India on Monday urged the International Court of Justice (ICJ) to annul the death sentence pronounced on Kulbhushan Jadhav by a Pakistani military court, saying his trial "hopelessly" failed to satisfy "even minimum standards of due process" and should be declared unlawful.
Ex-solicitor general Harish Salve, who represented India, tore through the "opaque proceedings" of Pakistani military courts which try civilians against the international norms.
India's plea at The Hague came as the top UN court began a four-day public hearing in the case of Jadhav, 48, who was sentenced to death by a Pakistani military court on charges of espionage.
In his argument, Salve said Pakistan has sentenced 161 civilians to death in military courts in "opaque proceedings in the last two years".
International standards require that military courts like all courts must be independent, impartial and competent, and must respect minimum guarantees of fairness, he said.
"Pakistani military courts are not independent and the proceedings before them fall far short of national and international fair trial standards.
"Judges of military courts are military officers who are part of the executive branch of the government and do not enjoy independence from the military hierarchy," Salve said.
He claimed that the judges of the Pakistani military courts are not required to have judicial or legal training or even a law degree, and they do not enjoy any security of tenure which are prerequisites of judicial competence and independence.
"Jadhav's trial by a military court hopelessly fails to satisfy even minimum standards of due process and should be declared unlawful," he said.
Pakistan uses military courts to try civilians, and this was done by amending Pakistan's Constitution, Salve said.
"The military courts have been reinstated even after European courts (International Commission of Jurists) have expressed their reservations with the idea. They have emphasised the idea that military courts should only restrict to military trials, and civilians should not be tried in them at all," Salve argued.
He said that military courts of Pakistan cannot command the confidence of the ICJ.
"I would invite this court to keep in mind the relief to be granted in the backdrop of the fact that his (Jadhav's) trial has been conducted by a military court.
"Pakistan has knowing, wilfully and brazenly violated Article 36 of the Vienna Convention. Honourable judges, I respectfully submit that consequences must follow," Salve said, adding that the military court trial is unsatisfactory.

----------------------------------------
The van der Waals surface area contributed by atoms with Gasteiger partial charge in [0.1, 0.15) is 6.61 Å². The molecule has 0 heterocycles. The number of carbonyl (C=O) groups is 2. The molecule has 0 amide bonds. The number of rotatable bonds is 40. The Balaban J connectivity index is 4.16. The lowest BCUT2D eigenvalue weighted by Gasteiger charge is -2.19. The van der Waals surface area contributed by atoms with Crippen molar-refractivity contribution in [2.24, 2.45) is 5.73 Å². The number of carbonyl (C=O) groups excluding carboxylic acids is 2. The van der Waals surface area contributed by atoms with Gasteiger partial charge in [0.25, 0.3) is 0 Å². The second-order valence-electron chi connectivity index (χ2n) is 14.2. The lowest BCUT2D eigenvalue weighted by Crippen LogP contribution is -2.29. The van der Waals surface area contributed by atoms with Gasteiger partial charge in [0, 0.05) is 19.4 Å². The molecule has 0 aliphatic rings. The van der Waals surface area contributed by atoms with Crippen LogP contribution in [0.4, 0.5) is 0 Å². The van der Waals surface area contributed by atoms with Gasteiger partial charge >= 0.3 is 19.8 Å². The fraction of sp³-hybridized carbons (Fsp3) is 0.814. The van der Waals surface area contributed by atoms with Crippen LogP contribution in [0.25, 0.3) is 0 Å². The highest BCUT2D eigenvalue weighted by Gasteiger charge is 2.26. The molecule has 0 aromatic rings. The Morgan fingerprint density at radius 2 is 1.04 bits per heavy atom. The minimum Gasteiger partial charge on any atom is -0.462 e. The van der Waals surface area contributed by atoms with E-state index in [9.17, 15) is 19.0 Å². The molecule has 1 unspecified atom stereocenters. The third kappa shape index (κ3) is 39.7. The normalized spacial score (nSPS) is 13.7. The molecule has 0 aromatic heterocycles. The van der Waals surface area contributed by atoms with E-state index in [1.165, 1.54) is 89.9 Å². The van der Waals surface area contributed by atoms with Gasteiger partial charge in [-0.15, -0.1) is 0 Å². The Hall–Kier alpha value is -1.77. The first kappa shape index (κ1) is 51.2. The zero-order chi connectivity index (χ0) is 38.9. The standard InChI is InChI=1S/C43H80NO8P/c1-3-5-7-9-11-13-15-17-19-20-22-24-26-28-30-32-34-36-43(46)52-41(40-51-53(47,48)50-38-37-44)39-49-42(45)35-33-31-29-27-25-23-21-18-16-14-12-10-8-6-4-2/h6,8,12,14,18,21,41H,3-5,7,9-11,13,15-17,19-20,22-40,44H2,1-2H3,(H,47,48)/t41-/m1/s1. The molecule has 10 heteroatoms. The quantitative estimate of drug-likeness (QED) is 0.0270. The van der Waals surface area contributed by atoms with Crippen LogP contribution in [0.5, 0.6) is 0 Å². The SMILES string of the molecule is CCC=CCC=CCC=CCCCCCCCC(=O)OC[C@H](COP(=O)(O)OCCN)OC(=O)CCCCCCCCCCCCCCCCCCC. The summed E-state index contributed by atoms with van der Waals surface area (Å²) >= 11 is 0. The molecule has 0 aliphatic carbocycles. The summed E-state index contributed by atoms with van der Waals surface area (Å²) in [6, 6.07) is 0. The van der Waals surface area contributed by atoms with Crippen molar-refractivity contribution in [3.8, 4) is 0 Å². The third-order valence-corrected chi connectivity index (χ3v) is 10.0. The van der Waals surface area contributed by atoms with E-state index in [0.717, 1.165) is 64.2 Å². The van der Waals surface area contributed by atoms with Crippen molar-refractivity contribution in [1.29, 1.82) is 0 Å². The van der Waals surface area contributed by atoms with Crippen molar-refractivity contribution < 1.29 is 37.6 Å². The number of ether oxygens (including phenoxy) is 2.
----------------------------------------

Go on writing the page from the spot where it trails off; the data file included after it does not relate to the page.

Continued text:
The military courts were first set up in January 2015 for two years for speedy trial of militants after the 2014 Peshawar school attack that killed nearly 150 school children.
Their tenure was extended for another two years in March 2017.
India seeks annulment of Jadhav's conviction, and directions that he be released forthwith," said Salve, the lawyer representing India and Jadhav in the case at the ICJ.
The four-day trial opened Monday at the ICJ headquarters here amidst heightened tensions between India and Pakistan following one of the worst terror attacks in Jammu and Kashmir by Pakistan-based Jaish-e-Mohammad terror group that killed at least 40 CRPF soldiers.
"India seeks relief in declaring that the trial by the military court in Pakistan hopelessly fails to satisfy even the minimum standards of due process... and should be declared unlawful," said Salve, the former solicitor general of India.
"Considering the trauma he (Jadhav) has been subjected to over the past three years, it would be in the interest of justice of making human rights a reality, to direct his release," Salve said on the first day of the hearing.
Pakistan claims that its security forces arrested Jadhav from restive Balochistan province on March 3, 2016 after he reportedly entered from Iran. However, India maintains that Jadhav was kidnapped from Iran where he had business interests after retiring from the Navy.
Making submissions in the ICJ that lasted nearly three hours, Salve said Pakistan's conduct doesn't inspire confidence that Jadhav can get justice there.
"Pakistan has in custody an Indian national who has been publicly portrayed to be a terrorist and Indian agent creating unrest in Balochistan...," he said, adding that there is no doubt that Pakistan was using this as a propaganda tool.
No "credible evidence" was provided by Pakistan to show his involvement in any act of terrorism and Jadhav's purported confession clearly appeared to be "coerced", Salve said.
Noting that under the international law Pakistan was bound to grant consular access to Jadhav without delay, Salve said India sent 13 reminders to Pakistan for consular access to Jadhav, but Islamabad is yet to accede.